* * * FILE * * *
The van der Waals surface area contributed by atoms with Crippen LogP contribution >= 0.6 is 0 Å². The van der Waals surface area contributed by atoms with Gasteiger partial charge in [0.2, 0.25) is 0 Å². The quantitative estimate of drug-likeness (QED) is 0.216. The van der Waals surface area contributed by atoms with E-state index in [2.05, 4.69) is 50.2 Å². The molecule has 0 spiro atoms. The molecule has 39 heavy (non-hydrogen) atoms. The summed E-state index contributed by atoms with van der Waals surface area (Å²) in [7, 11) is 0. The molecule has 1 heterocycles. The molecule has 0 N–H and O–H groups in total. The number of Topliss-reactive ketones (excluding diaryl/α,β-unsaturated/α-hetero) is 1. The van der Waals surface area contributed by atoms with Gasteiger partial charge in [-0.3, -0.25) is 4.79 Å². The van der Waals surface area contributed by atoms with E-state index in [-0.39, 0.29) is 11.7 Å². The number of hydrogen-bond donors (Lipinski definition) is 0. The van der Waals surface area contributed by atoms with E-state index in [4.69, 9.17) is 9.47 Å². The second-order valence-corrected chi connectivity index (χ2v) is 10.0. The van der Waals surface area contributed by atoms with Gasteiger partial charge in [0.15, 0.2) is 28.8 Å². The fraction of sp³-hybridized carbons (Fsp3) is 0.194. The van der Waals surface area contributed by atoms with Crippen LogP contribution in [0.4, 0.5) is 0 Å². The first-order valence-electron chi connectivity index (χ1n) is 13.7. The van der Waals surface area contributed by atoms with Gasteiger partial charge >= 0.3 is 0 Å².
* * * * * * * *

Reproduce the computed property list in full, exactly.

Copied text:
The van der Waals surface area contributed by atoms with Crippen LogP contribution >= 0.6 is 0 Å². The van der Waals surface area contributed by atoms with Gasteiger partial charge in [0.2, 0.25) is 0 Å². The quantitative estimate of drug-likeness (QED) is 0.216. The van der Waals surface area contributed by atoms with E-state index in [2.05, 4.69) is 50.2 Å². The molecule has 0 spiro atoms. The molecule has 39 heavy (non-hydrogen) atoms. The summed E-state index contributed by atoms with van der Waals surface area (Å²) in [7, 11) is 0. The molecule has 1 heterocycles. The molecule has 0 N–H and O–H groups in total. The number of Topliss-reactive ketones (excluding diaryl/α,β-unsaturated/α-hetero) is 1. The van der Waals surface area contributed by atoms with Gasteiger partial charge in [-0.3, -0.25) is 4.79 Å². The van der Waals surface area contributed by atoms with E-state index in [-0.39, 0.29) is 11.7 Å². The number of hydrogen-bond donors (Lipinski definition) is 0. The van der Waals surface area contributed by atoms with E-state index in [4.69, 9.17) is 9.47 Å². The second-order valence-corrected chi connectivity index (χ2v) is 10.0. The van der Waals surface area contributed by atoms with Gasteiger partial charge in [0.15, 0.2) is 28.8 Å². The fraction of sp³-hybridized carbons (Fsp3) is 0.194. The van der Waals surface area contributed by atoms with Crippen LogP contribution in [0.4, 0.5) is 0 Å². The first-order valence-electron chi connectivity index (χ1n) is 13.7. The van der Waals surface area contributed by atoms with Gasteiger partial charge >= 0.3 is 0 Å².